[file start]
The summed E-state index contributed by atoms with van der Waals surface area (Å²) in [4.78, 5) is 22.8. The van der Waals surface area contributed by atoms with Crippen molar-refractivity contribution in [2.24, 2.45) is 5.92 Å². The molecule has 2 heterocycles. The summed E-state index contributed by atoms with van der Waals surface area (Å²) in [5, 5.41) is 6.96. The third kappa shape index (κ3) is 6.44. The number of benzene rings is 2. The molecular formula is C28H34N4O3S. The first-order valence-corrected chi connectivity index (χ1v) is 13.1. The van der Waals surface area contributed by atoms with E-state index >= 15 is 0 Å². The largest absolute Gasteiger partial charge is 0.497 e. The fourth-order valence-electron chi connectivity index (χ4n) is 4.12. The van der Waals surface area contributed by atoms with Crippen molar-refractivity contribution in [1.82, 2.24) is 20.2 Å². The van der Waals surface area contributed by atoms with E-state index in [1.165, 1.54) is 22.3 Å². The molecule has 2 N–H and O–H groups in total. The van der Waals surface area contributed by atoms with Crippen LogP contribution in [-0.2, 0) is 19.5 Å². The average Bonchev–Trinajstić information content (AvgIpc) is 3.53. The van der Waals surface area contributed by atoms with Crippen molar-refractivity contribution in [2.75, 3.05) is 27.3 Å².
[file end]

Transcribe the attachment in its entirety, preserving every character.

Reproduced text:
The summed E-state index contributed by atoms with van der Waals surface area (Å²) in [4.78, 5) is 22.8. The van der Waals surface area contributed by atoms with Crippen molar-refractivity contribution in [2.24, 2.45) is 5.92 Å². The molecule has 2 heterocycles. The summed E-state index contributed by atoms with van der Waals surface area (Å²) in [5, 5.41) is 6.96. The third kappa shape index (κ3) is 6.44. The number of benzene rings is 2. The molecular formula is C28H34N4O3S. The first-order valence-corrected chi connectivity index (χ1v) is 13.1. The van der Waals surface area contributed by atoms with E-state index >= 15 is 0 Å². The largest absolute Gasteiger partial charge is 0.497 e. The fourth-order valence-electron chi connectivity index (χ4n) is 4.12. The van der Waals surface area contributed by atoms with Crippen molar-refractivity contribution in [1.82, 2.24) is 20.2 Å². The van der Waals surface area contributed by atoms with E-state index in [1.165, 1.54) is 22.3 Å². The molecule has 2 N–H and O–H groups in total. The van der Waals surface area contributed by atoms with Crippen LogP contribution in [-0.2, 0) is 19.5 Å². The average Bonchev–Trinajstić information content (AvgIpc) is 3.53. The van der Waals surface area contributed by atoms with Crippen molar-refractivity contribution in [2.75, 3.05) is 27.3 Å².